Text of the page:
Mystery/Thriller Book ReviewsThe Internet Writing Journal
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The Angel of Darkness by Caleb CarrRandom House, Sept., 1997.
Hardcover, 626 pages.
A year has passed since the intrepid team of Dr. Kriezler, Mr. Moore, Sara Howard, young Stevie and the Isaacsons hunted down serial killer John Beecher in the stunning historical thriller The Alienist. This sequel to The Alienest pits the unusual team against a formidable and terrifying foe who has kidnapped the baby daughter of the wife of a Spanish diplomat. As they investigate the case, it quickly becomes clear that this is no ordinary kidnapping and that their foe has committed numerous other crimes against innocent children and must be stopped before more children are murdered.
Caleb Carr once again hits the mark in this brilliant sequel. Part history text, part action-adventure and part psychological thriller, The Angel of Darkness is not for those looking for a quick, lighthearted read. But for those who are willing to delve into the world of turn of the century New York, the trip is well-worth it. Filled with delicately shaded characterizations, historical figures whose actions are seamlessly interwoven into the story as well as a sometimes shocking portrayal of the social underbelly of 1890s New York, The Angel of Darkness is a must read for lovers of Sir Arthur Conan Doyle, history buffs and fans of the modern psychological thriller.
A Corpse By Any Other Name by Neil McGaugheyScribner, March, 1998.
Hardcover, 203 pages.
Kyle Malachi can't stand it anymore. Stokes Moran must die, regardless of the fact that Stokes is not a flesh and blood human, but Malachi's nom de plume when writing as the famous mystery critic. Over the loud objections of his wife, agent Lee Holland, Malachi places the obituary of Stokes Moran in The New York Times, thereby ending the 10-year reign of Moran as the premier American mystery critic. So it is only natural that Kyle and Lee are totally shocked when they get a call from New York's finest asking them to come identify the body of none other than the recently-deceased Moran, whose body showed up in a seedy New York building. As Kyle and Lee attempt to explain to the skeptical authorities their relationship with the deceased Mr. Moran, they quickly realize that it's up to them to find out the identity of the corpse in order to exonerate themselves from suspicion in the murder of the mystery man. So Kyle and Lee move into their apartment in the city and set out to investigate. Their quest leads them into some odd parts of New York and encountering a host of odd characters such as the homeless lady who may be a witness to the crime.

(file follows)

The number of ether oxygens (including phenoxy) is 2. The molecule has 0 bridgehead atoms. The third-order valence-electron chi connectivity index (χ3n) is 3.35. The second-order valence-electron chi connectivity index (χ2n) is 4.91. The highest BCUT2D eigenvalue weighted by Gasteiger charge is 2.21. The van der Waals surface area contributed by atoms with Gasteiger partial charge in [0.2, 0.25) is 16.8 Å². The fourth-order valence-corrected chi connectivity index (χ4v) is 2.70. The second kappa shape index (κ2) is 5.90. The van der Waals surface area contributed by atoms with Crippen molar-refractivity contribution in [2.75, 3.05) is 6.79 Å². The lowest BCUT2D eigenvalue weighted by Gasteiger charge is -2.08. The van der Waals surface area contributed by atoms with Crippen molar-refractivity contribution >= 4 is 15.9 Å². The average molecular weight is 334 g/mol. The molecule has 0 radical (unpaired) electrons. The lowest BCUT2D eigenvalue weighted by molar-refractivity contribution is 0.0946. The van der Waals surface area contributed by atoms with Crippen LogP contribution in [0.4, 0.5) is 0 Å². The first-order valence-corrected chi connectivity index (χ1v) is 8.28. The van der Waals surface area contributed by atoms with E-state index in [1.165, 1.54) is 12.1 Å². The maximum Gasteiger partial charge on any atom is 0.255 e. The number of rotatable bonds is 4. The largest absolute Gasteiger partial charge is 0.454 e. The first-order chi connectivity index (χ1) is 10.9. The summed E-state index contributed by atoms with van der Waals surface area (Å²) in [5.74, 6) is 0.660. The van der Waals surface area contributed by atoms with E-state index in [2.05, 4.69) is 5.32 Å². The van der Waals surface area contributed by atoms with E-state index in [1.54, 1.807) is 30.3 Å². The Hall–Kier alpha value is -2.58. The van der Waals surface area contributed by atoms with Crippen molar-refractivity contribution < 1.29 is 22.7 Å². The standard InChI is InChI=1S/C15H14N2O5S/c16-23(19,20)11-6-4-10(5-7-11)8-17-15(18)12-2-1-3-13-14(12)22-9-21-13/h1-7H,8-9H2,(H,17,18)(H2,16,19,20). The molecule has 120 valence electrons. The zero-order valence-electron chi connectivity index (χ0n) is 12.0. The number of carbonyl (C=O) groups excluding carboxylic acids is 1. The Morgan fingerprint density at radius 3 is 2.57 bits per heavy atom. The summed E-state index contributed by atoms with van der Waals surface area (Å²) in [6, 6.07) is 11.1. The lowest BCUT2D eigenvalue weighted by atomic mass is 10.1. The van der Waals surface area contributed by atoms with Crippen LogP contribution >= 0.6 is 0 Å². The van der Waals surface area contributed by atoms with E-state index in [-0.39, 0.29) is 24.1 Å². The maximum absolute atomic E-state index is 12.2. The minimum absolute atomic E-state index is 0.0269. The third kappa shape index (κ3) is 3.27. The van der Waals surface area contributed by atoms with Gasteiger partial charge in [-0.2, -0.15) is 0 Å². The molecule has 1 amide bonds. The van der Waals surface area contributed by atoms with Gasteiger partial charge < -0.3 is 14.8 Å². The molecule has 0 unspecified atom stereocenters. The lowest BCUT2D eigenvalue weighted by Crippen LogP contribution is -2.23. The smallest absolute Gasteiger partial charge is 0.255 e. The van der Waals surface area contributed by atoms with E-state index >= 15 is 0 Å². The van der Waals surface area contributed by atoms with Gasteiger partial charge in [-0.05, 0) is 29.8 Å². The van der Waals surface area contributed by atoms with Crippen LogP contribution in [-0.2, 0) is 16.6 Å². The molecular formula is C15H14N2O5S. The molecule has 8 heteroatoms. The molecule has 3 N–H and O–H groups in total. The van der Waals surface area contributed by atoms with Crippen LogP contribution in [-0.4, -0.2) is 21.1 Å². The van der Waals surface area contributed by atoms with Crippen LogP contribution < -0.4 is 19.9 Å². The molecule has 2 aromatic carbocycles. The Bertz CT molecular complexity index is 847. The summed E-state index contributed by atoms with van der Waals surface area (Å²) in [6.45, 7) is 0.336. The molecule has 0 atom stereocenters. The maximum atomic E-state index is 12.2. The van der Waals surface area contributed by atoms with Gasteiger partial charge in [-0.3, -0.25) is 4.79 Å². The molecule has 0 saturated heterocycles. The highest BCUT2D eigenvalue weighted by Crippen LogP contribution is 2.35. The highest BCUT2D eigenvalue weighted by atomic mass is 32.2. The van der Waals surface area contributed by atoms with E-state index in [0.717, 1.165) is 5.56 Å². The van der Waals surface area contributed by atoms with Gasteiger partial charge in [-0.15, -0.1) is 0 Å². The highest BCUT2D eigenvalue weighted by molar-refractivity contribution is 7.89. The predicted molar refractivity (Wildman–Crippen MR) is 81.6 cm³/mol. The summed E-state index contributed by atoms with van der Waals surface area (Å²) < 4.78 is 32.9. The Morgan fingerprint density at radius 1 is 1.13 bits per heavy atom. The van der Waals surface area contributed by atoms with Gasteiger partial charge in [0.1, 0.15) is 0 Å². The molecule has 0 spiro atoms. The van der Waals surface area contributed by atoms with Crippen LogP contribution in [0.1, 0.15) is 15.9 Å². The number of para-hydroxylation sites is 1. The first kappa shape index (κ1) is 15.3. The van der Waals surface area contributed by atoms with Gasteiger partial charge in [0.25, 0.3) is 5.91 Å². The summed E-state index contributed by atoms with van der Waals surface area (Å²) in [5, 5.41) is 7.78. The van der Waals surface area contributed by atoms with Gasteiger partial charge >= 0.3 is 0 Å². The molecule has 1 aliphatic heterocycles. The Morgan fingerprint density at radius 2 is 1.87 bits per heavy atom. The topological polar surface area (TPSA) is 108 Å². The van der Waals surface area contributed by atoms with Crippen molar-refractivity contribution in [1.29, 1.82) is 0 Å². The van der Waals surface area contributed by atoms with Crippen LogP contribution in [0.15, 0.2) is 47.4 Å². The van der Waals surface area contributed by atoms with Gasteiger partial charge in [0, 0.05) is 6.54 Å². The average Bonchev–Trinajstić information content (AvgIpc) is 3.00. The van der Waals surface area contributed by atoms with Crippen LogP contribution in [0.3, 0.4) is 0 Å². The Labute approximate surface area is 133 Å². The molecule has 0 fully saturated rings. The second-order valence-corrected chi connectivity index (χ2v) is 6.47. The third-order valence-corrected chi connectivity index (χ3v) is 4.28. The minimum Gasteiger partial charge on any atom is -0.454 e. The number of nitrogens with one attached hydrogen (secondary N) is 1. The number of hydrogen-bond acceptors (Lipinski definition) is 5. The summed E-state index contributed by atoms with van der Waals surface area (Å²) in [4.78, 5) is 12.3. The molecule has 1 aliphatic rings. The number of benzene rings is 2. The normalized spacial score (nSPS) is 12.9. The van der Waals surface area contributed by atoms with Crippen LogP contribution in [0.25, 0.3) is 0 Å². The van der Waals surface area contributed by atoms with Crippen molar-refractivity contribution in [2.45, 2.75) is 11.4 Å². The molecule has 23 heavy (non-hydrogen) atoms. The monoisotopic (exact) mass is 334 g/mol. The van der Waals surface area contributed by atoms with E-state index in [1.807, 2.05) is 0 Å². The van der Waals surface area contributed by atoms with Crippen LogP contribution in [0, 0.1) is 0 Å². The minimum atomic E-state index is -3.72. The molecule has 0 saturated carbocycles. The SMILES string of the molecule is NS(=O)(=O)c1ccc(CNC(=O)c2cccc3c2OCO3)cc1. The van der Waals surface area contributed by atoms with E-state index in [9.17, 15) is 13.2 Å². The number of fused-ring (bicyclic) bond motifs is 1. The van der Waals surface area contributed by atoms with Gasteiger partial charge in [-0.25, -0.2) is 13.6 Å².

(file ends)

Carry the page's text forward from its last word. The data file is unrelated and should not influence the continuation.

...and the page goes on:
With his classic comic wit and snappy dialogue, Neil McGaughey turns up a winner with the latest Stokes Moran mystery. The sly humor, twisting plot and the comraderie between Lee and Kyle make for fun, intelligent reading. The quotes from famous mystery authors' works are, as always, a treat to read as they provide commentary on the shenanigans of Kyle and Lee. Another fun outing for Moran fans.
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